Venµs and Formosat satellite data have very similar characteristics, summed up in the table below:
|Repetitivity||2 days||1 day (but the data being expensive,|
only one image every 3 or 4 days have been ordered)
|Resolution||10 m for the best quality||8 m|
|Field of view||27 km||24 km|
|Observations||Constant viewing angles||Constant viewing angles|
|Superposition precision||3 m||8 m|
|Spectral bands||12 bands, from 412 to 910 nm||4 bands, from 485 to 820 nm|
Both satellites acquire images under the same viewing angle, and thanks to the constant viewing angles, the directional effects are minimized. Thus no correction of the viewing angle of the camera is needed. It will ensure a temporal stablility of acquisition which guaranties a very high quality of the data series. The images of a series are directly comparables one with the others and the variations of observed reflectances are due to natural and artificial variations of the surface, to the variation of the solar angle through the year and to the aerosol or cloud content in the atmosphere. Moreover, thanks to this minimisation of the directional effects and to the frequency of acquisition, a new and accurate atmospheric correction method has been implemented.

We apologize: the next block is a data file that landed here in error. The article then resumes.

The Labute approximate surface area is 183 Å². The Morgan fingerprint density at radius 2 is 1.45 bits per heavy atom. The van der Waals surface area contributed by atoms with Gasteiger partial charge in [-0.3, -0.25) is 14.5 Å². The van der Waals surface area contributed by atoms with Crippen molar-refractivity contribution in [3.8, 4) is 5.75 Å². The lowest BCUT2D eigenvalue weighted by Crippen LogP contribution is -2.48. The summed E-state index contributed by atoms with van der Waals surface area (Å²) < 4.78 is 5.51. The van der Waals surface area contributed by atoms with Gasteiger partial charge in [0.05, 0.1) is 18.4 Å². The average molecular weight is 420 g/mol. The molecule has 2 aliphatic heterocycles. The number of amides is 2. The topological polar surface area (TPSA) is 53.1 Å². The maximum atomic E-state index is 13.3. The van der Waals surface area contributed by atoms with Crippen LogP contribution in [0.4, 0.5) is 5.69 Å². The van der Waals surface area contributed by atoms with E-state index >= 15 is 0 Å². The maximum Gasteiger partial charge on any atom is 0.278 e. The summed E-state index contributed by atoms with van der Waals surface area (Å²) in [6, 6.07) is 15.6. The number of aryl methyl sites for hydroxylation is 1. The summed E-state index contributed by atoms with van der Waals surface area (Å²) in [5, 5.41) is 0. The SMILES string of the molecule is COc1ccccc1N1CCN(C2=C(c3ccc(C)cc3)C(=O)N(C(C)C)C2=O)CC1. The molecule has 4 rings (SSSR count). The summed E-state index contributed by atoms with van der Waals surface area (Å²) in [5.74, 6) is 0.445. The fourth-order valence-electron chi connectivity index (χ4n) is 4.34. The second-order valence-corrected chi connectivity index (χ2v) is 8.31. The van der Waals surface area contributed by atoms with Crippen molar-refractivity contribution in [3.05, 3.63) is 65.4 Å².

As a result, Venµs and Formosat can provide high quality time series of images, as shown in the following figure:
Surface reflectances versus time, obtained from a Formosat-2 image series,
after atmospheric correction for a fallow plot on the site of the Tensift valley in Morocco.
In blue, the blue band, in green, the green band, in red, the red band, in dark blue, the... near infra-red band.
By comparison, the following figure shows the same type of time series taken by SPOT, thus with variable angle conditions. The noise level for this time series is higher.
Surface reflectances through time, obtained from a SPOT image series,
after atmospheric correction for a wheat plot parcelle over a site in Romania
(in green, the green band, in red, the red band, in brown the... near infra-red band)